AMSTERDAM – Typically, when collectors decide to donate art to a museum, they select a few works they are ready to part with and offer them as a gift. For Marieke and Pieter Sanders Jr., however, this way of donating their art was a bit too old-fashioned. The Sanderses, who have collected more than 1,000 pieces over the past 40 years, are known for never having taken a particularly traditional approach to art patronage.
So a few years ago, when the Haarlem-based couple decided to support Amsterdam’s newly expanded Stedelijk Museum, they simply opened their home and storage facilities to the museum’s curators and then-director Ann Goldstein and let them pick and choose. No limit was set on the number of pieces the curators could select, says Marieke, but she and her husband did have two caveats: First, they would check with their children before giving anything away; and second, the couple reserved the right to say no. In the end, Pieter explains, that veto power was only used in a few cases – for art the children wanted to keep and for promised gifts the couple would leave on their walls for a little while longer.
After spending two years considering how the Sanderses’ holdings related to the Stedelijk’s collection, curators selected 115 works, highlights of which are on view in ADDITION: Gift Pieter and Marieke Sanders. The exhibition runs through 3 January 2016 and includes pieces by Jan Andriesse, Alicia Framis, Ryan Gander, Navid Nuur, Paulien Oltheten, Amalia Pica, Stephen Waddell and duo WassinkLundgren. The juxtaposition of these works with contemporary art by many of the same artists already in the museum’s permanent collection allows visitors to understand how these gifts pertain to the Stedelijk’s acquisitions process, explains exhibition curator Anne Ruygt, who helped select them. As a curator, “you don’t just want artworks,” she says. “You want work that’s relevant and valuable to the current collection. It’s not about single individual highlights,” Ruygt continues, but it’s “a powerful statement that we can add these works to the collection and therefore extend it.”
Reflecting on the process of giving and on the meaning of their gift, the couple expresses true satisfaction. “It’s interesting to discuss the works, especially the older works,” says Marieke. “They get out of your view when they are in storage, but when they come out again you say, ‘Oh, did we have that?’ “You see it in a new light.” Adds Pieter, “We’re only too happy, and the artists are also happy, that their works are now included in the Stedelijk’s collection.”
In fact, the Sanderses were among the first to collect many of these artists, buying from their earliest exhibitions and often from local galleries devoted to showing emerging international talent. The couple maintains this adventurous spirit. “They’re both super active – looking at art, going to art fairs,” says Amsterdam gallerist Annet Gelink, from whom they have bought work by Gander, Framis, Barbara Visser and Kiki Lamers over the years. “You can say they’re always there. It’s typical for them to buy at an opening,” Gelink continues. “They have already done all their research, and they talk a lot to the artists at the opening. They’re very impulsive buyers, which is nice because that’s a lost generation. Nobody has this open mind anymore of just looking at things and being taken by the work.”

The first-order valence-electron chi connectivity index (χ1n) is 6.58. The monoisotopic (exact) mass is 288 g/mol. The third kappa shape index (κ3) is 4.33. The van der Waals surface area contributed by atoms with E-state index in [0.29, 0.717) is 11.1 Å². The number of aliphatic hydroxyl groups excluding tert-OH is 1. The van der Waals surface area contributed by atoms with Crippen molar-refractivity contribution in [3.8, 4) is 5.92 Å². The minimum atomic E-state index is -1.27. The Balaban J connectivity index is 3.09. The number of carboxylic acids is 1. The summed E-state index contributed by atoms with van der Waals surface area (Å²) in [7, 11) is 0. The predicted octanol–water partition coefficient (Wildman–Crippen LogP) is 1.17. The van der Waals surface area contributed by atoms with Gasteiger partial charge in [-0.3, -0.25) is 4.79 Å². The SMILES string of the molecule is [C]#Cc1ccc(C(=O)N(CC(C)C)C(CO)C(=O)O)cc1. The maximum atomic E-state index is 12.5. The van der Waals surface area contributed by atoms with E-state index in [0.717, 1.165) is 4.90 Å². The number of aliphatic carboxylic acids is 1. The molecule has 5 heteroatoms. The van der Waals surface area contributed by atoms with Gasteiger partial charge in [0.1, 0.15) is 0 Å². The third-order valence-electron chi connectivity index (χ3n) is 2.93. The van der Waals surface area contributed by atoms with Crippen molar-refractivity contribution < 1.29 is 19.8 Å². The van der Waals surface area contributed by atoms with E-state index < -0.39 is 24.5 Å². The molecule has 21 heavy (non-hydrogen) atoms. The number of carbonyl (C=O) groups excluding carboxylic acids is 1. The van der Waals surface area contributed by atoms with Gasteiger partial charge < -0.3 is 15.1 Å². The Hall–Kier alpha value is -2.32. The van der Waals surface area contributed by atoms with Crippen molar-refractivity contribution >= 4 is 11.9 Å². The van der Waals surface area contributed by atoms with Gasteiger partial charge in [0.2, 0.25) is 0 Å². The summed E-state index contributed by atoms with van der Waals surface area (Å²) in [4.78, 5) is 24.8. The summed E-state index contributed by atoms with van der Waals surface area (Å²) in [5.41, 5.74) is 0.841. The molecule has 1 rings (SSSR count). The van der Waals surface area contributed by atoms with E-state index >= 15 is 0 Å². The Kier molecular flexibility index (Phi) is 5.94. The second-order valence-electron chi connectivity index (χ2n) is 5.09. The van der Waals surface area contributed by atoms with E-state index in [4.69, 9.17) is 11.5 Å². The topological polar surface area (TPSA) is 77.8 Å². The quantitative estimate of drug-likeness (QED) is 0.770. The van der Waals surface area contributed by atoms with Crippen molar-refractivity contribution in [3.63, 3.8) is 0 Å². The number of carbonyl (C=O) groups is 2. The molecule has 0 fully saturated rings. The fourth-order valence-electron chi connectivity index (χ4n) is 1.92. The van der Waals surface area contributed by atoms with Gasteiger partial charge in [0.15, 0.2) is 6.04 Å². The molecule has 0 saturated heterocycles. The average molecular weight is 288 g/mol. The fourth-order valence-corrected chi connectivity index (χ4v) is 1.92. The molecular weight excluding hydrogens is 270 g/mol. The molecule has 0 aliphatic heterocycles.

Marieke describes their collecting style as intuitive rather than impulsive. In other words, she explains, she and her husband buy with their hearts first and then follow with their heads. When asked how long they take to choose art, Pieter responds: “Five minutes. Or less.” Marieke agrees: “Often we look at each other, and we know.” When one of them doesn’t like something, they don’t make a purchase. And then there’s another more or less strict rule: The work has to fit through the door of their house.
Luckily their home in Haarlem, about 40 minutes away from Amsterdam by car, has a fairly large door. Inside their cozy but spacious three-storey house, some rooms display as many as a dozen works of art. A few of these, such as a photograph by Viviane Sassen or an oil painting by Eva Räder, are shown in conventional fashion, on the walls. Others catch visitors’ eyes more unexpectedly. For example, After the Party 2007, a trio of white balloons by Hans Op de Beeck, is nestled against the living room ceiling’s mouldings and not immediately visible.